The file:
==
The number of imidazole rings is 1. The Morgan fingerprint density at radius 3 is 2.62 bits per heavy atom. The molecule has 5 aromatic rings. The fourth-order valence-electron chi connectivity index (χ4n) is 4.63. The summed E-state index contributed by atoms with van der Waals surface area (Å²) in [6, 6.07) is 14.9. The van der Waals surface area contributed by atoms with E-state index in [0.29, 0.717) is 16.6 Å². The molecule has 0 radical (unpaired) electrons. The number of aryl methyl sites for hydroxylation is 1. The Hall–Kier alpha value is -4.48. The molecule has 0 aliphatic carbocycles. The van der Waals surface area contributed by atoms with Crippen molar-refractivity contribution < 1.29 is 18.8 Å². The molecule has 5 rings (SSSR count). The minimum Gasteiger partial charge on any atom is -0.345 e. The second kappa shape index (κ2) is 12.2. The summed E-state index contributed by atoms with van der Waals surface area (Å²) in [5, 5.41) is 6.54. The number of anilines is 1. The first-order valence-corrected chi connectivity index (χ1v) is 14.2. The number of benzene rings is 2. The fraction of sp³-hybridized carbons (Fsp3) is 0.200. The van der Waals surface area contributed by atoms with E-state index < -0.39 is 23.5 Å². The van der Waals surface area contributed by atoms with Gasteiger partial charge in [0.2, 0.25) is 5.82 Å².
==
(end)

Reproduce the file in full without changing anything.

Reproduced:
The number of imidazole rings is 1. The Morgan fingerprint density at radius 3 is 2.62 bits per heavy atom. The molecule has 5 aromatic rings. The fourth-order valence-electron chi connectivity index (χ4n) is 4.63. The summed E-state index contributed by atoms with van der Waals surface area (Å²) in [6, 6.07) is 14.9. The van der Waals surface area contributed by atoms with E-state index in [0.29, 0.717) is 16.6 Å². The molecule has 0 radical (unpaired) electrons. The number of aryl methyl sites for hydroxylation is 1. The Hall–Kier alpha value is -4.48. The molecule has 0 aliphatic carbocycles. The van der Waals surface area contributed by atoms with Crippen molar-refractivity contribution < 1.29 is 18.8 Å². The molecule has 5 rings (SSSR count). The minimum Gasteiger partial charge on any atom is -0.345 e. The second kappa shape index (κ2) is 12.2. The summed E-state index contributed by atoms with van der Waals surface area (Å²) in [5, 5.41) is 6.54. The number of anilines is 1. The first-order valence-corrected chi connectivity index (χ1v) is 14.2. The number of benzene rings is 2. The fraction of sp³-hybridized carbons (Fsp3) is 0.200. The van der Waals surface area contributed by atoms with E-state index < -0.39 is 23.5 Å². The van der Waals surface area contributed by atoms with Gasteiger partial charge in [0.2, 0.25) is 5.82 Å².